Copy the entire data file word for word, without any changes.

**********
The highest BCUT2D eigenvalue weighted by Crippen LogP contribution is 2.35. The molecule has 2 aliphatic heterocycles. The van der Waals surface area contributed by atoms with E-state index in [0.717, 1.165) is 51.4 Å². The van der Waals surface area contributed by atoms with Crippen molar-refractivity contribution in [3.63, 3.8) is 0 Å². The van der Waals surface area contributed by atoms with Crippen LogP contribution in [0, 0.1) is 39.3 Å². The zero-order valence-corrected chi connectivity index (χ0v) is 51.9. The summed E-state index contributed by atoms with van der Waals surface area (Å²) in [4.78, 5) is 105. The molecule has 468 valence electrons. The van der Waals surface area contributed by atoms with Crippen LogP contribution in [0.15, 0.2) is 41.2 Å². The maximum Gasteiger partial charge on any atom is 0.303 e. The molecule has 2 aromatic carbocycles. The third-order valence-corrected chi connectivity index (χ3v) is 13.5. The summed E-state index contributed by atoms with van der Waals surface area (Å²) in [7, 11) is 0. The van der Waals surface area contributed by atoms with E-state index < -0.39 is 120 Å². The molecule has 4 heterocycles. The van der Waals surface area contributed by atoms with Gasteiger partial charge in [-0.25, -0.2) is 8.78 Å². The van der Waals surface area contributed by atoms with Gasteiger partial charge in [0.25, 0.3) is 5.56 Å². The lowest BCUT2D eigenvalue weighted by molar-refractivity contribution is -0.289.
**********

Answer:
The highest BCUT2D eigenvalue weighted by Crippen LogP contribution is 2.35. The molecule has 2 aliphatic heterocycles. The van der Waals surface area contributed by atoms with E-state index in [0.717, 1.165) is 51.4 Å². The van der Waals surface area contributed by atoms with Crippen molar-refractivity contribution in [3.63, 3.8) is 0 Å². The van der Waals surface area contributed by atoms with Crippen LogP contribution in [0, 0.1) is 39.3 Å². The zero-order valence-corrected chi connectivity index (χ0v) is 51.9. The summed E-state index contributed by atoms with van der Waals surface area (Å²) in [4.78, 5) is 105. The molecule has 468 valence electrons. The van der Waals surface area contributed by atoms with Crippen LogP contribution in [0.15, 0.2) is 41.2 Å². The maximum Gasteiger partial charge on any atom is 0.303 e. The molecule has 2 aromatic carbocycles. The third-order valence-corrected chi connectivity index (χ3v) is 13.5. The summed E-state index contributed by atoms with van der Waals surface area (Å²) in [7, 11) is 0. The van der Waals surface area contributed by atoms with E-state index < -0.39 is 120 Å². The molecule has 4 heterocycles. The van der Waals surface area contributed by atoms with Gasteiger partial charge in [-0.25, -0.2) is 8.78 Å². The van der Waals surface area contributed by atoms with Gasteiger partial charge in [0.25, 0.3) is 5.56 Å². The lowest BCUT2D eigenvalue weighted by molar-refractivity contribution is -0.289.